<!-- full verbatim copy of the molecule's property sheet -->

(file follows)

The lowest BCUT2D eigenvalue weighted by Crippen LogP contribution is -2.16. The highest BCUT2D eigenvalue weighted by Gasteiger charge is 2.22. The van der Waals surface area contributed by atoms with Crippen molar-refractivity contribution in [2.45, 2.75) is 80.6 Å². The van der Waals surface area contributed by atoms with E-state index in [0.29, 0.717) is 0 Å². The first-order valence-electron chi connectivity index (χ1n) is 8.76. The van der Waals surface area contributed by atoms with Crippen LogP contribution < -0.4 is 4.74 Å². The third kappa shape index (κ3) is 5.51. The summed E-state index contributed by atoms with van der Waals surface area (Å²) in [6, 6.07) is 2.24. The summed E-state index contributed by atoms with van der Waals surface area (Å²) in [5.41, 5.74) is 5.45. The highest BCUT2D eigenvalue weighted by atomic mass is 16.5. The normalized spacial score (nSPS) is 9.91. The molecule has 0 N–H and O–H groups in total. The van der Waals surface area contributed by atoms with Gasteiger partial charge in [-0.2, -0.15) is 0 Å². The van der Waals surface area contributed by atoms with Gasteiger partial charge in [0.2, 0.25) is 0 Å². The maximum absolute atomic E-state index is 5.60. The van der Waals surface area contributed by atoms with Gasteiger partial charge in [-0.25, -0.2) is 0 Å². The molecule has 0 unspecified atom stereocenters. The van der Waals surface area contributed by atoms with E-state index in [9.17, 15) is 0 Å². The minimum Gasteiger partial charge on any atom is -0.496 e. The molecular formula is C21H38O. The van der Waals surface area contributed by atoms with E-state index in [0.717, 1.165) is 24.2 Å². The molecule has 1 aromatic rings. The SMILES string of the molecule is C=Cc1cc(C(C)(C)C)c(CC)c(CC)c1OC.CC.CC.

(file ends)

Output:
The lowest BCUT2D eigenvalue weighted by Crippen LogP contribution is -2.16. The highest BCUT2D eigenvalue weighted by Gasteiger charge is 2.22. The van der Waals surface area contributed by atoms with Crippen molar-refractivity contribution in [2.45, 2.75) is 80.6 Å². The van der Waals surface area contributed by atoms with E-state index in [0.29, 0.717) is 0 Å². The first-order valence-electron chi connectivity index (χ1n) is 8.76. The van der Waals surface area contributed by atoms with Crippen LogP contribution < -0.4 is 4.74 Å². The third kappa shape index (κ3) is 5.51. The summed E-state index contributed by atoms with van der Waals surface area (Å²) in [6, 6.07) is 2.24. The summed E-state index contributed by atoms with van der Waals surface area (Å²) in [5.41, 5.74) is 5.45. The highest BCUT2D eigenvalue weighted by atomic mass is 16.5. The normalized spacial score (nSPS) is 9.91. The molecule has 0 N–H and O–H groups in total. The van der Waals surface area contributed by atoms with Gasteiger partial charge in [-0.2, -0.15) is 0 Å². The van der Waals surface area contributed by atoms with Gasteiger partial charge in [0.2, 0.25) is 0 Å². The maximum absolute atomic E-state index is 5.60. The van der Waals surface area contributed by atoms with Gasteiger partial charge in [-0.25, -0.2) is 0 Å². The molecule has 0 unspecified atom stereocenters. The van der Waals surface area contributed by atoms with E-state index in [9.17, 15) is 0 Å². The minimum Gasteiger partial charge on any atom is -0.496 e. The molecular formula is C21H38O. The van der Waals surface area contributed by atoms with E-state index in [0.717, 1.165) is 24.2 Å². The molecule has 1 aromatic rings. The SMILES string of the molecule is C=Cc1cc(C(C)(C)C)c(CC)c(CC)c1OC.CC.CC.